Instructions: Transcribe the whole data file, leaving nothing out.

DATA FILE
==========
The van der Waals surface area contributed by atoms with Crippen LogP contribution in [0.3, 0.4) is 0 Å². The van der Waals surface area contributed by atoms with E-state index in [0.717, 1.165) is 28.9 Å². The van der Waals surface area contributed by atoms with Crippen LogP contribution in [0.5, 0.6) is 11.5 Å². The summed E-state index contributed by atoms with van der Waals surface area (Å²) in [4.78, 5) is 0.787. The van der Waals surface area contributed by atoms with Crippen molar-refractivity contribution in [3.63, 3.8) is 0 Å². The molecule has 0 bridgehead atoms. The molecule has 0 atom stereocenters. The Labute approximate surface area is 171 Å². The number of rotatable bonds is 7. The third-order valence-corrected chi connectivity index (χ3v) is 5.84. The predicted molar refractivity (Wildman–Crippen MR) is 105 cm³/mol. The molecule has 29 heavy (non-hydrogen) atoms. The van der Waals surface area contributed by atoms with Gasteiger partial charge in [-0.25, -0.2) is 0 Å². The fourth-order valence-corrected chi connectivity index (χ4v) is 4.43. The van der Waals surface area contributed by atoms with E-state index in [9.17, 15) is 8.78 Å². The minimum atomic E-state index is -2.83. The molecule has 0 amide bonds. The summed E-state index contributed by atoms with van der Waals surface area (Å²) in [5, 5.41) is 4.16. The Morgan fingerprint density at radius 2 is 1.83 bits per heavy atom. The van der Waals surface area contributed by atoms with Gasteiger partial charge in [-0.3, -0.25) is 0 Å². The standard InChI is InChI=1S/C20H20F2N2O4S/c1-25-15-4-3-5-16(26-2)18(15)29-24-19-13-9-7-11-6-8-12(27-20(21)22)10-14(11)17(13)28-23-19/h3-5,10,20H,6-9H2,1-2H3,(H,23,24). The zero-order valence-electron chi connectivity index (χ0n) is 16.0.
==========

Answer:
The van der Waals surface area contributed by atoms with Crippen LogP contribution in [0.3, 0.4) is 0 Å². The van der Waals surface area contributed by atoms with E-state index in [0.717, 1.165) is 28.9 Å². The van der Waals surface area contributed by atoms with Crippen LogP contribution in [0.5, 0.6) is 11.5 Å². The summed E-state index contributed by atoms with van der Waals surface area (Å²) in [4.78, 5) is 0.787. The van der Waals surface area contributed by atoms with Crippen molar-refractivity contribution in [3.63, 3.8) is 0 Å². The molecule has 0 bridgehead atoms. The molecule has 0 atom stereocenters. The Labute approximate surface area is 171 Å². The number of rotatable bonds is 7. The third-order valence-corrected chi connectivity index (χ3v) is 5.84. The predicted molar refractivity (Wildman–Crippen MR) is 105 cm³/mol. The molecule has 29 heavy (non-hydrogen) atoms. The van der Waals surface area contributed by atoms with Gasteiger partial charge in [-0.25, -0.2) is 0 Å². The fourth-order valence-corrected chi connectivity index (χ4v) is 4.43. The van der Waals surface area contributed by atoms with E-state index in [9.17, 15) is 8.78 Å². The minimum atomic E-state index is -2.83. The molecule has 0 amide bonds. The summed E-state index contributed by atoms with van der Waals surface area (Å²) in [5, 5.41) is 4.16. The Morgan fingerprint density at radius 2 is 1.83 bits per heavy atom. The van der Waals surface area contributed by atoms with Gasteiger partial charge in [-0.3, -0.25) is 0 Å². The standard InChI is InChI=1S/C20H20F2N2O4S/c1-25-15-4-3-5-16(26-2)18(15)29-24-19-13-9-7-11-6-8-12(27-20(21)22)10-14(11)17(13)28-23-19/h3-5,10,20H,6-9H2,1-2H3,(H,23,24). The zero-order valence-electron chi connectivity index (χ0n) is 16.0.